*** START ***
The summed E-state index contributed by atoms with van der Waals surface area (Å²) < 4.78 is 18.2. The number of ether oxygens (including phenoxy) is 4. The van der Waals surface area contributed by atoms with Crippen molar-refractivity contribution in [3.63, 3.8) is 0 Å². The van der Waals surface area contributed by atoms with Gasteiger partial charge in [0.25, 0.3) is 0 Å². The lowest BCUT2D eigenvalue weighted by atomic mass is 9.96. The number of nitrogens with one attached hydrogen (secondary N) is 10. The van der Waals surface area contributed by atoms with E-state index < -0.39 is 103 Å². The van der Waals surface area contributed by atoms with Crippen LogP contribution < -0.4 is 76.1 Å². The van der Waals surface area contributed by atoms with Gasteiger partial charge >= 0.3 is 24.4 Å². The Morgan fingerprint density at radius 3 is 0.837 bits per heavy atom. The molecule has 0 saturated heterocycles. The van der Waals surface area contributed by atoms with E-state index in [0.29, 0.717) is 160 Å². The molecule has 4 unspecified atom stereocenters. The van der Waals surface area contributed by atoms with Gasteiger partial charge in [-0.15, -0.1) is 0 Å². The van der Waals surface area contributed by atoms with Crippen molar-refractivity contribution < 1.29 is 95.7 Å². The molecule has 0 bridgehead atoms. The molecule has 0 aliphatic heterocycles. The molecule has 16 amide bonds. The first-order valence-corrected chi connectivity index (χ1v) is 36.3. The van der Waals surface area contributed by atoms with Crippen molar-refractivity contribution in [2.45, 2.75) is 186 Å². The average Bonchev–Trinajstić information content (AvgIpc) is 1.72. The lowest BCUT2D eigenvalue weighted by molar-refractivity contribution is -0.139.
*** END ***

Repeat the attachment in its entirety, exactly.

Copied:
The summed E-state index contributed by atoms with van der Waals surface area (Å²) < 4.78 is 18.2. The number of ether oxygens (including phenoxy) is 4. The van der Waals surface area contributed by atoms with Crippen molar-refractivity contribution in [3.63, 3.8) is 0 Å². The van der Waals surface area contributed by atoms with Gasteiger partial charge in [0.25, 0.3) is 0 Å². The lowest BCUT2D eigenvalue weighted by atomic mass is 9.96. The number of nitrogens with one attached hydrogen (secondary N) is 10. The van der Waals surface area contributed by atoms with E-state index < -0.39 is 103 Å². The van der Waals surface area contributed by atoms with Crippen LogP contribution < -0.4 is 76.1 Å². The van der Waals surface area contributed by atoms with Gasteiger partial charge >= 0.3 is 24.4 Å². The Morgan fingerprint density at radius 3 is 0.837 bits per heavy atom. The molecule has 0 saturated heterocycles. The van der Waals surface area contributed by atoms with E-state index in [0.29, 0.717) is 160 Å². The molecule has 4 unspecified atom stereocenters. The van der Waals surface area contributed by atoms with Gasteiger partial charge in [-0.15, -0.1) is 0 Å². The van der Waals surface area contributed by atoms with Crippen molar-refractivity contribution < 1.29 is 95.7 Å². The molecule has 0 bridgehead atoms. The molecule has 0 aliphatic heterocycles. The molecule has 16 amide bonds. The first-order valence-corrected chi connectivity index (χ1v) is 36.3. The van der Waals surface area contributed by atoms with Crippen molar-refractivity contribution in [2.45, 2.75) is 186 Å². The average Bonchev–Trinajstić information content (AvgIpc) is 1.72. The lowest BCUT2D eigenvalue weighted by molar-refractivity contribution is -0.139.